How To Keep La Fiesta En Paz When Other Moms Want to Tell You How Things Are Done
Motherhood is arguably the most magical time in your life. It is a moment when welcome a new child into the world and start to learn what kind of parent you will be. However, it’s also the most stressful time in your life.
Motherhood is when literally every other mother you meet feels the need to tell you how parenting is done. It’s incredible how bringing a child into your family can instantly trigger a flood of unwanted advice. Especially from other mothers who have no business telling you what to do. But how do you keep la fiesta en paz when other moms want to tell you how to be a mother?
This is the road many mothers have to navigate from the moment their milk comes in until the moment they grow the confidence to tell other parents to back off.
The good news is you’re not alone.
You’re not alone if motherhood is stressful, and you’re not alone if you feel constantly judged as a mother
Research supports the fact that mothers, in particular, bear the brunt of the stress in a family. A recent Pew Research Report found that “mothers were more likely than fathers to say that being a parent is stressful and tiring all or most of the time.”
Furthermore, this survey of more than 3,700 American parents by the Pew Research Center noted that “mothers were more likely than fathers to report feeling judged by people other than their spouses or partners for the way they parent their children — including by relatives, friends, and other parents in their communities.”
So, not only is motherhood hard enough as it is. But it’s even harder because we’re being overwhelmed by judgment and outside (read unsolicited) opinions of others. This often makes us question our instincts and choices. That self-doubt leads to more stress about making the wrong parenting choices. And round and round we go.
Bottom line: as a mom, you, without a doubt, will be inundated with unwanted and unnecessary advice. And it is up to you to set boundaries to protect your mental health and your parenting.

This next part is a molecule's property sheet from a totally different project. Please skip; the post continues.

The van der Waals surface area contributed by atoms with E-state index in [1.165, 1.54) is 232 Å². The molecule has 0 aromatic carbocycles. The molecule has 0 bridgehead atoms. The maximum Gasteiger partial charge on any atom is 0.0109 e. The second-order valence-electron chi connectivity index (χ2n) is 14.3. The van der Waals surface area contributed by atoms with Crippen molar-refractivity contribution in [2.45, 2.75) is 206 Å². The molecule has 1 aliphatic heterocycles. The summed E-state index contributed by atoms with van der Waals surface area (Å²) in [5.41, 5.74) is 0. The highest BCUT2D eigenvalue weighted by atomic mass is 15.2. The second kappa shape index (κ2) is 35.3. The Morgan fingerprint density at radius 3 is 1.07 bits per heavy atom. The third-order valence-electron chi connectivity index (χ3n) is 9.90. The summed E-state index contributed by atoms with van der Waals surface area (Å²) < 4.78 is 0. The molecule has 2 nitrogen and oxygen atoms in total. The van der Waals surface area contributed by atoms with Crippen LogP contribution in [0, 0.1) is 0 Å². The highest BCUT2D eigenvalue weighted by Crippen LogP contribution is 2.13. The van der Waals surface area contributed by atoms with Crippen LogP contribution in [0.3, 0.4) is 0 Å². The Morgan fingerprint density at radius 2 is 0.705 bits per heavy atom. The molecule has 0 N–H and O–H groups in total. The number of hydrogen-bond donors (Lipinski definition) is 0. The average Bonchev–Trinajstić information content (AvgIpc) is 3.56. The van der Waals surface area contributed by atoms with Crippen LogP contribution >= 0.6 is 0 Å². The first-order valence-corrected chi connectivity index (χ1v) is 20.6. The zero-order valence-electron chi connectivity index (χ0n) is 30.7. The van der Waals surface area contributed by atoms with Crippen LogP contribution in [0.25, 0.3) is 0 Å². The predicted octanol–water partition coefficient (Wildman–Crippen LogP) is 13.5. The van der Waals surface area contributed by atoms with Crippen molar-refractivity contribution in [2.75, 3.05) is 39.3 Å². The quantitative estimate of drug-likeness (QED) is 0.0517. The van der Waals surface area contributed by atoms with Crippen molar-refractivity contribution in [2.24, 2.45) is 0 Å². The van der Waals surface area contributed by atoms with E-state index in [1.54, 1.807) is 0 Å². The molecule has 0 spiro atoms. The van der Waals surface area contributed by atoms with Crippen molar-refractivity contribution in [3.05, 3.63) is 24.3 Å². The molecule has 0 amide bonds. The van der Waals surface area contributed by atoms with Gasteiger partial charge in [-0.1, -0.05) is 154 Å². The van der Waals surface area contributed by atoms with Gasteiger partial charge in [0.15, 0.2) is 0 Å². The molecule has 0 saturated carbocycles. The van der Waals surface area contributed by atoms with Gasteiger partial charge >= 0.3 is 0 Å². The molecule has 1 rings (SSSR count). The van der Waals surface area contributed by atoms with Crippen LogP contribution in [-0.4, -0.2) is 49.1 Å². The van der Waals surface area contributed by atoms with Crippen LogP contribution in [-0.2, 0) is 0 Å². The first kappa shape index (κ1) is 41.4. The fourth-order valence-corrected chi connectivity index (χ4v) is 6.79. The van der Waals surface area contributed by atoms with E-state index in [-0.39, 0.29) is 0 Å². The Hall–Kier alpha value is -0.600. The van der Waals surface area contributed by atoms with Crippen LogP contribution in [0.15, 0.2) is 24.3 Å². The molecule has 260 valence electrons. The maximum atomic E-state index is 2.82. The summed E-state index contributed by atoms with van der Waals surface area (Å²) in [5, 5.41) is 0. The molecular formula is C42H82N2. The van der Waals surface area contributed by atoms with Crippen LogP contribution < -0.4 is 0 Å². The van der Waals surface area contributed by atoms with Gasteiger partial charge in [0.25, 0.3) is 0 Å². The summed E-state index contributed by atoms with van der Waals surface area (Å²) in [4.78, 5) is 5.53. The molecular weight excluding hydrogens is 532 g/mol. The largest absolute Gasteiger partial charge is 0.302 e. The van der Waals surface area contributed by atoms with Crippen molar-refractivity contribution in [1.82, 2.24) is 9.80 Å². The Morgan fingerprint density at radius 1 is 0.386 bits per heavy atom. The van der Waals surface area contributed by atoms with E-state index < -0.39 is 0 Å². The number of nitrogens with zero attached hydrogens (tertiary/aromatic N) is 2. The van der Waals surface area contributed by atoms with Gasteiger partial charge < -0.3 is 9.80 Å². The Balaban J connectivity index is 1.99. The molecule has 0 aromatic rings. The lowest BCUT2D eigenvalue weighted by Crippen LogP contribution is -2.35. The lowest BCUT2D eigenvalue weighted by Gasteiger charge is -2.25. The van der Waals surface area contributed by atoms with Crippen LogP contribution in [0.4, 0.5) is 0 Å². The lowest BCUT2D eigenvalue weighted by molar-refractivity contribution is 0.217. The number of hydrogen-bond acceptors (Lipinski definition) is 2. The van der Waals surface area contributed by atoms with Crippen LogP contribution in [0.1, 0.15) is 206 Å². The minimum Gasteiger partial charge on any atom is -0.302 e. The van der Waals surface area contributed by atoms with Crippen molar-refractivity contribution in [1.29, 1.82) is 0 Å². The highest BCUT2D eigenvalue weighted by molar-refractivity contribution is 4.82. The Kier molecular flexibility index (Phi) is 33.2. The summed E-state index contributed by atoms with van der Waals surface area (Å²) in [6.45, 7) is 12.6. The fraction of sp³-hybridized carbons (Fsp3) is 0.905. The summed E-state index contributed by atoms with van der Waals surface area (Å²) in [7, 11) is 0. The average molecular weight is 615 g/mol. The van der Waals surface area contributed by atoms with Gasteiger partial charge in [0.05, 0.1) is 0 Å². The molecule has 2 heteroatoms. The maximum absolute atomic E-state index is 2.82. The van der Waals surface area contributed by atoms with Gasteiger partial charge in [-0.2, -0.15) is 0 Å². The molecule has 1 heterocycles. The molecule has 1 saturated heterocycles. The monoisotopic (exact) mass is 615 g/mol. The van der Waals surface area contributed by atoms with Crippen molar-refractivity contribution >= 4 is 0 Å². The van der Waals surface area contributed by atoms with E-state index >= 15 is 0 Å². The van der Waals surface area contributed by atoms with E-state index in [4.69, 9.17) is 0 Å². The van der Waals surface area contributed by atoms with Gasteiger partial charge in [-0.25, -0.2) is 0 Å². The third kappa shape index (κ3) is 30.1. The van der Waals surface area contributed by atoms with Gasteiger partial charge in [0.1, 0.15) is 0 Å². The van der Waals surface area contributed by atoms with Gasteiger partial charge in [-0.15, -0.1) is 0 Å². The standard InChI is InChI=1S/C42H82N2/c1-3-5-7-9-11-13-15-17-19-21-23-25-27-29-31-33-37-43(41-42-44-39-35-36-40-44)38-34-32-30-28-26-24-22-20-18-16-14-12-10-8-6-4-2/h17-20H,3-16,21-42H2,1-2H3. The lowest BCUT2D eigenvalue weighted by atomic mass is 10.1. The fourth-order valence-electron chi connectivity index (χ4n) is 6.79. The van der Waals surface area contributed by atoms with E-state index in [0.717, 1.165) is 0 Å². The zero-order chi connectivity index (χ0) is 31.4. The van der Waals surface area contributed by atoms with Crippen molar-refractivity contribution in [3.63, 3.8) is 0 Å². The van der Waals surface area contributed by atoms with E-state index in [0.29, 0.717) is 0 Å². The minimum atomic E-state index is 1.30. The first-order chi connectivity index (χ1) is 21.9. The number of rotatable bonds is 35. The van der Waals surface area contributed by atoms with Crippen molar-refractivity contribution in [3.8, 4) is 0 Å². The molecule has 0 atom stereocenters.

But how can you keep the peace when what you really want to do is tell other parents to F off?
Managing pushy parents is an art form, and it takes practice
Understand that learning how to respond to other parents offering judgment/advice takes time to master. “Responding to unsolicited (and bad) advice can be a bit of an art form. If you sound semi-interested, you may open the door to more bad advice. But if you shut the person down too aggressively, you can damage your relationship with them,” explains Amy Morin, a licensed clinical social worker, psychotherapist, and author of 13 Things Mentally Strong Parents Don’t Do. “The key is to reply in a manner that doesn’t give away your personal power,” she said in Psychology Today.
Be polite (and know it’s okay to politely ignore their input)
It is totally okay not to want another parent’s advice. It’s also okay to be annoyed by their need to offer input when you never asked for it. But it’s also OK to respond politely and not burn any bridges. Remember, you never know when you might actually need their guidance or support. Thank them for thinking of you; show gratitude that they have your best interests and needs at heart, and then move on without an ounce of guilt over not taking their advice.
Promise to give it some thought
First, respond to the other parent’s advice with a simple “thank you, I’ll give it some thought,” and walk away or change the subject. That usually ends the conversation or pivots to a new topic.
Once you have some time to yourself, actually give their advice some consideration. This way, you’ll have some time to reflect and respond in a way that is less reactive and more reflective. It may not be what works for you and your family, but there are some nuggets of wisdom in there that can be filed away for future use. Remember that it is entirely possible to appreciate someone else’s good intentions while also realizing that their needs and tactics might not align with your own.
Be very clear about your personal value system
It is not only allowed but extremely powerful to tell another mom that what works for them is not aligned with your perspective on parenting. Say firmly, “That’s not actually in line with my values.” Don’t apologize for the value system you honor in your family, and don’t expect them to understand your position. But you absolutely must make it clear when someone else’s advice goes against what you believe in, Morin shares.
Stay strong, trust your gut, and don’t be afraid to set boundaries
If the unsolicited advice is from a total stranger, you’ll probably never see them again, so feel free to smile, nod, and walk away. If it’s coming from a friend, coworker, or *gasp* your mother-in-law, you’ll have to set some boundaries.
Be clear that there is no one-size-fits-all rulebook on parenting, and every child (and every mother) is different. Trust that you know what’s best for your family and that if it doesn’t feel right, it’s probably not suitable for you. And say that out loud for anyone challenging your judgment.
But don’t forget also to keep an open mind
Then again, make sure you don’t reject all the advice you are given. Even when you’re not looking for help, or you don’t think you need to make a change, we can all learn to be better parents and better people. And advice from other moms who have been there can be helpful from time to time.